I recently attended the Backspace Writers Conference in New York City, from 24-26 May 2012, and I'd recommend it to anyone who can find the time and money to invest in it. I believe this is true for those who are looking to self-publish or go the traditional route.
This was my first conference, and I met a lot of other first-timers, too, including one my fellow She Writers, Jessica Null-Vealitzek. We had a great time! The mixing and mingling, the people, the entire experience was pretty awesome, never awkward. It was like the smell of possibilities waiting to be realized was in the air. At least, that's how it was for me.
Many of us expected it to feel like an American Idol audition, or worse, like a cattle call audition at one of those scammy model searches of my youth. But thank goodness, it was NOTHING LIKE THAT!
In fact, over three days of seminars, panel discussions, workshops, and a social mixer, I met over a dozen agents, and several best-selling authors, as well as about a hundred new connections and networking opportunities with authors across all genres. The energy, experience, feedback and advice that was packed into those three days was amazing.
A lot of the attendees brought sample pages and queries to critique sessions, and some even participated in one-on-one sessions (at an additional cost) with agents who represented their kinds of work. Applause to everyone who had the nerve to expose themselves even more. Me? I was a bit of a wimp. I didn't take pages or a query for the workshops. One of the agents even joked that I was "auditing" the conference.
I'll admit also, that some of the attendees were kind of pushy, and some of them liked to hog the little bit of time that the agents and authors had between panel discussions and workshops, but that was mostly okay. I got what I bargained for, which was information and insight, but I also got a nice shot of enthusiasm and more confidence to keep pushing along with my work. The agents noted that they tend to remember writers who attend conferences, like Backspace, because they have demonstrated a different level of commitment to their work and to getting published. I can dig that.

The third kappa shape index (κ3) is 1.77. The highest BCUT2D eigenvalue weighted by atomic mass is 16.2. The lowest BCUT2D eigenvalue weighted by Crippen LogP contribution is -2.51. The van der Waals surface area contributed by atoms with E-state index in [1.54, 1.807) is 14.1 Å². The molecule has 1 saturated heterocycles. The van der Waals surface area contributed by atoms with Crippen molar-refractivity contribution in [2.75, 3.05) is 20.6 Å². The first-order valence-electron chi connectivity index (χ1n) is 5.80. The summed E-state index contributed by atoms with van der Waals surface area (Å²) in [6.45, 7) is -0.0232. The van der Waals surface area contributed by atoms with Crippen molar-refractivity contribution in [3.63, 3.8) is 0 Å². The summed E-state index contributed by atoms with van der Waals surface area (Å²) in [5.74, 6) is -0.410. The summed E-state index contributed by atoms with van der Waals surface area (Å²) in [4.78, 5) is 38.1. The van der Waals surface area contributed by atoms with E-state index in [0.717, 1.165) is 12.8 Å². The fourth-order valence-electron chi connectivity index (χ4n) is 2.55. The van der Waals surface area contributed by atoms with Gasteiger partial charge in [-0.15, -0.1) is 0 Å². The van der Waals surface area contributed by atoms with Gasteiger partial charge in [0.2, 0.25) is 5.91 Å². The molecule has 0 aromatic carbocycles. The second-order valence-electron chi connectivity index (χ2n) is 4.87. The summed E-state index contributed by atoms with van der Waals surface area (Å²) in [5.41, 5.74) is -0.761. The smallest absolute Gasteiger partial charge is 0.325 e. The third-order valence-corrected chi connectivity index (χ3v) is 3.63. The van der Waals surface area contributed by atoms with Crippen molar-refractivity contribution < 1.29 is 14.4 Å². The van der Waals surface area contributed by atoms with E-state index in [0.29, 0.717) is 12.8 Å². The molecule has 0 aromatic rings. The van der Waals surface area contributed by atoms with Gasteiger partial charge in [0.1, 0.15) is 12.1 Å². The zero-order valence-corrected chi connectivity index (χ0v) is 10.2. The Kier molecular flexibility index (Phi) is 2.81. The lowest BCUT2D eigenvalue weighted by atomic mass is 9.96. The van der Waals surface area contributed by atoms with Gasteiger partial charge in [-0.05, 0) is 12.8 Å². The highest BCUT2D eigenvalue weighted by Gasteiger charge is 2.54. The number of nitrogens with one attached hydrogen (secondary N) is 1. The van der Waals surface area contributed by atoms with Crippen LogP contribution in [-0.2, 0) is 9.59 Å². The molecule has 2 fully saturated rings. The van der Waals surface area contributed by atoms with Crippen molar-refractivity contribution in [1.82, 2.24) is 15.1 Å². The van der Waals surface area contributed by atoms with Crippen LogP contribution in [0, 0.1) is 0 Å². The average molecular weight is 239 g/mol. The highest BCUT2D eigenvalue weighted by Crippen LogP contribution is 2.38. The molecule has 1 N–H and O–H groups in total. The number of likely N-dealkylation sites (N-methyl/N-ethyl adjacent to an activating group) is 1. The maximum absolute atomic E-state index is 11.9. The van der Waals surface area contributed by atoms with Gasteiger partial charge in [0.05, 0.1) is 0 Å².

And although I will continue to press forward with my plans to publish writers here at New Renaissance Ink, I will not close the door on opportunities to query and publish using the traditional models that these conferences highlight. Several of the guests at Backspace were actually successfully published outside of the traditional model, including Darcie Chan and Maria Murnane.
These authors highlight the fact that there is no real reason to restrict ourselves as writers to one model or the other. All we must do is be committed, and be able to tell and sell good stories. If the others writers conferences are anything like the Backspace Writers Conference, they are excellent investments for helping writers who are serious about the craft of writing to reach their publishing goals.